I thought one of the best ways to get exciting new indie recommendations would be to ask some of my favourite indie authors for their picks. Intisar Khanani, author of Sunbolt and Thorn, recommended Rabia Gale.
Rainbird danced on the sunway to the singing of uncountable stars, music that only she could hear. Her trench coat, too large and shabby, smelling of cigar smoke and mothballs, flapped around her. Under the thick thirdhand fabric, her wings whispered, satin-starch-slither. Her long-toed bare feet skimmed the bumpy bone of the sunway, worn smooth and glittering by centuries of inspection. Her oversized lungs pulled in the thin cold air.
Rainbird rose up on her toes, spun, leapt high and proud like a horse, and landed perfectly. She dipped her head and knees in a curtsey to her celestial audience. Then she kissed her hand to Glew, the dim, faraway true sun of the purebred eiree. It glowered with sour malice, rheumy-eyed even this far above the clouds and the smoke, the haze and the lights of the cities of men.
Rainbird is half-human, half-eerie, and an outcast from both societies. She keeps her eerie wings hidden beneath a heavy coat and lives in secret with her father on the sunway, helping him to maintain the track of the Day Sun and trading illicit caches of moss for the drugs he needs to keep his lungsickness under control. If his manager discovers he’s too sick to work, he’ll be sent down to the surface for treatment, and Rainbird will be forced to leave her only haven.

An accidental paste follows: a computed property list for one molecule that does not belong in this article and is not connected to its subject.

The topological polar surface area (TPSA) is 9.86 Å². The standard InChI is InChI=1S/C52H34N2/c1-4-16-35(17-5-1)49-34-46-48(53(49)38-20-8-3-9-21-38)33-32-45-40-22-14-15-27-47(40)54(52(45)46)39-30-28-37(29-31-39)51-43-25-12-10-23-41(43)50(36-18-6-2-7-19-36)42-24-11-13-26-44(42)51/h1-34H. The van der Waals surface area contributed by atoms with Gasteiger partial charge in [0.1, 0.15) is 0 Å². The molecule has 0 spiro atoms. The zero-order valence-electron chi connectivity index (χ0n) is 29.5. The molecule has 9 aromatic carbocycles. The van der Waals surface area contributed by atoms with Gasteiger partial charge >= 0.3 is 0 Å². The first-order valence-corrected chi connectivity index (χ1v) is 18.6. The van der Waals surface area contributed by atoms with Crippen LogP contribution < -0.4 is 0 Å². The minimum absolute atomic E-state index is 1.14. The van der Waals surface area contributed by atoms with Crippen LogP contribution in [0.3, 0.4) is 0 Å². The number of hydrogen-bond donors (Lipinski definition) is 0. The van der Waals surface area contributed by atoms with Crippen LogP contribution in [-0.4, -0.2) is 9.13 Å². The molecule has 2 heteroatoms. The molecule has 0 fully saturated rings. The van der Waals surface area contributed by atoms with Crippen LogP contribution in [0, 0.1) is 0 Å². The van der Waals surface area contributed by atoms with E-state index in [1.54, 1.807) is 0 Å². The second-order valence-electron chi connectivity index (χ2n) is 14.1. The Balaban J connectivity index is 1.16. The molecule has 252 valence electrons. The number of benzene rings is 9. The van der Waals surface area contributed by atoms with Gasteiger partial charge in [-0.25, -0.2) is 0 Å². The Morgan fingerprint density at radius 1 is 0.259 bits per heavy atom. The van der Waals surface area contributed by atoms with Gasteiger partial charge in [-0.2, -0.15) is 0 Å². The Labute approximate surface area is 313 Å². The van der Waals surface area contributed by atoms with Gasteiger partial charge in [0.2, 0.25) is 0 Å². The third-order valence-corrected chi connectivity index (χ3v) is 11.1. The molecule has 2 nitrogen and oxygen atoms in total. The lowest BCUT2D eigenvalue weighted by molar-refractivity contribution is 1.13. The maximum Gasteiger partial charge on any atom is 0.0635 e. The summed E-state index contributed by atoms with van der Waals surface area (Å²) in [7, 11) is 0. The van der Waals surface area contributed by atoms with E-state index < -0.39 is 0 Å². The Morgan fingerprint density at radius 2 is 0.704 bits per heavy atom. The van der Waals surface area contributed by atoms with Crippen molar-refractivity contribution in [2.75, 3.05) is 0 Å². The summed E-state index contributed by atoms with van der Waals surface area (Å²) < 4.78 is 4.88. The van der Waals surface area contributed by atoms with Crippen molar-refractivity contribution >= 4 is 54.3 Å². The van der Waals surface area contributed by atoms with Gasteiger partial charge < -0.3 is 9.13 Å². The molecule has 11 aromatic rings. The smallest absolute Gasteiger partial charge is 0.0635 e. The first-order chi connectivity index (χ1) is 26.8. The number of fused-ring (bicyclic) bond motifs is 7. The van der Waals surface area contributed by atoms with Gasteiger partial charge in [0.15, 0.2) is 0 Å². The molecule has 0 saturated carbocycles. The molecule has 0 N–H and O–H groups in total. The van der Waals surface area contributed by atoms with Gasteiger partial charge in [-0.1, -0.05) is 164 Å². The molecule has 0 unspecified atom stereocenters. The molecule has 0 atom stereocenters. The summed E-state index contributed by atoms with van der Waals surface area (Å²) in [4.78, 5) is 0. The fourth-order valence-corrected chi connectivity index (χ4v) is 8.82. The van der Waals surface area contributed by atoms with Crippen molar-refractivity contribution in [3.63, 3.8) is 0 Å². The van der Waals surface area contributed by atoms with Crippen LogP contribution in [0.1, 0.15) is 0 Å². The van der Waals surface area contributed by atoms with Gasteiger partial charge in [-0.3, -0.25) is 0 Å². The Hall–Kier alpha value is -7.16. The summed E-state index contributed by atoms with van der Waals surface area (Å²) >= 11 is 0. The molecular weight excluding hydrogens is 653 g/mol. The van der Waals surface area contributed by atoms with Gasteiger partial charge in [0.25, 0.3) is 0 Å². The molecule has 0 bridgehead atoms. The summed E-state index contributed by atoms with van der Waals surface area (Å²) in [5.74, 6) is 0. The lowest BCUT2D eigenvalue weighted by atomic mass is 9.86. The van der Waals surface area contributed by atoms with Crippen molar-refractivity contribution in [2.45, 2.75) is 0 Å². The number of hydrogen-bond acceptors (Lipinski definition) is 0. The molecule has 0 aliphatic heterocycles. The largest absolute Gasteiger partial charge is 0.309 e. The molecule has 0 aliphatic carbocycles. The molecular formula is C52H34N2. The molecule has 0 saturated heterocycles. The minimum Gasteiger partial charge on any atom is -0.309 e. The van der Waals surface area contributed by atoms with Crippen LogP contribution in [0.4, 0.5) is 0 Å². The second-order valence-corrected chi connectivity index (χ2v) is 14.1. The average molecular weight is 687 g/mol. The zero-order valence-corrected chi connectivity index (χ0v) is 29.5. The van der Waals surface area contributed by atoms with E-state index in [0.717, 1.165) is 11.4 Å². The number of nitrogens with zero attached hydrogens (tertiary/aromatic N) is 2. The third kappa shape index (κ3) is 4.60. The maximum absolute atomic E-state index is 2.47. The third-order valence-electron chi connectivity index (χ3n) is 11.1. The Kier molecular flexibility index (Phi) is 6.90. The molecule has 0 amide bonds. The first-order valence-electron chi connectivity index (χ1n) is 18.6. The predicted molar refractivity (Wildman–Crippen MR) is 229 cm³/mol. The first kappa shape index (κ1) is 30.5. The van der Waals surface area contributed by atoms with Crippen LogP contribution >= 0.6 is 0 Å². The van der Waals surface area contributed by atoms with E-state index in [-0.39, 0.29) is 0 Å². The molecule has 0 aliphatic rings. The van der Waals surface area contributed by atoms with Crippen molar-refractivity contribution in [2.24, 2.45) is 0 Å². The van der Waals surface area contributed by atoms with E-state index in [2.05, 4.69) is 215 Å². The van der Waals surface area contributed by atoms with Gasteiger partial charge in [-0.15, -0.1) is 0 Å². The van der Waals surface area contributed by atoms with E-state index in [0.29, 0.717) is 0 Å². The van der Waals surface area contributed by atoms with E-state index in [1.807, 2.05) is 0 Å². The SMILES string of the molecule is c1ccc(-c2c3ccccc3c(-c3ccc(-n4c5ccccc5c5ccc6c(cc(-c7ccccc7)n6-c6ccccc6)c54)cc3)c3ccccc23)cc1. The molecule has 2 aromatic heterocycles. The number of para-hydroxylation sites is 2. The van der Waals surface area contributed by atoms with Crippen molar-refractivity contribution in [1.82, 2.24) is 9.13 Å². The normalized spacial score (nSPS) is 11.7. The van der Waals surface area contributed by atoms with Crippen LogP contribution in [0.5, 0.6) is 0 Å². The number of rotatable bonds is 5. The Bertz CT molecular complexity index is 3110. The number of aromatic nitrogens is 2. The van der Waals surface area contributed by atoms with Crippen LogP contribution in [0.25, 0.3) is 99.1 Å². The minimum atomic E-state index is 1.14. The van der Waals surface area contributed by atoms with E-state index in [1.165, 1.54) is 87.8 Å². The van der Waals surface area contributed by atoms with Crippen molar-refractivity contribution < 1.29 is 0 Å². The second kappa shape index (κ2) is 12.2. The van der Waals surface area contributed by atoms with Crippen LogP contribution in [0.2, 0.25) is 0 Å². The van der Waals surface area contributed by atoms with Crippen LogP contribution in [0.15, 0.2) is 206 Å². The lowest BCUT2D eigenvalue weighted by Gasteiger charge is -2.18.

The sunway is a track built into the spine of a long-decayed dragon skeleton, and gives Rainbird its distinctive setting. I loved the detail of the worldbuilding, particularly around the technological aspects, which have a surreal flavour, based as they are in the biomechanics of dragons. The dragon’s spinal column is used to transmit messages and power, nerves and sinews acting as cables. The Day Sun is an artificial star manufactured from the dragon’s eye tissue, set to traverse the sunway track on a daily cycle and light the regular human world below. The bone itself provides structure upon which the sunway communities are built.
Rainbird herself is a great character: a young woman dealing pragmatically with a continuous slew of threats to her lifestyle and very existence. She’s a competent engineer, holding down her father’s maintenance job, and she’s also his carer as his sickness worsens. To her eerie relatives, Rainbird is a mistake that should never have happened, an abomination that should have been exposed at birth. Her father loves her, and she him, but their position is fragile — made more so as the Morality League start clamping down on everything that makes the sunway safe. A beautiful, unusual adventure.
Rainbird is available from Amazon.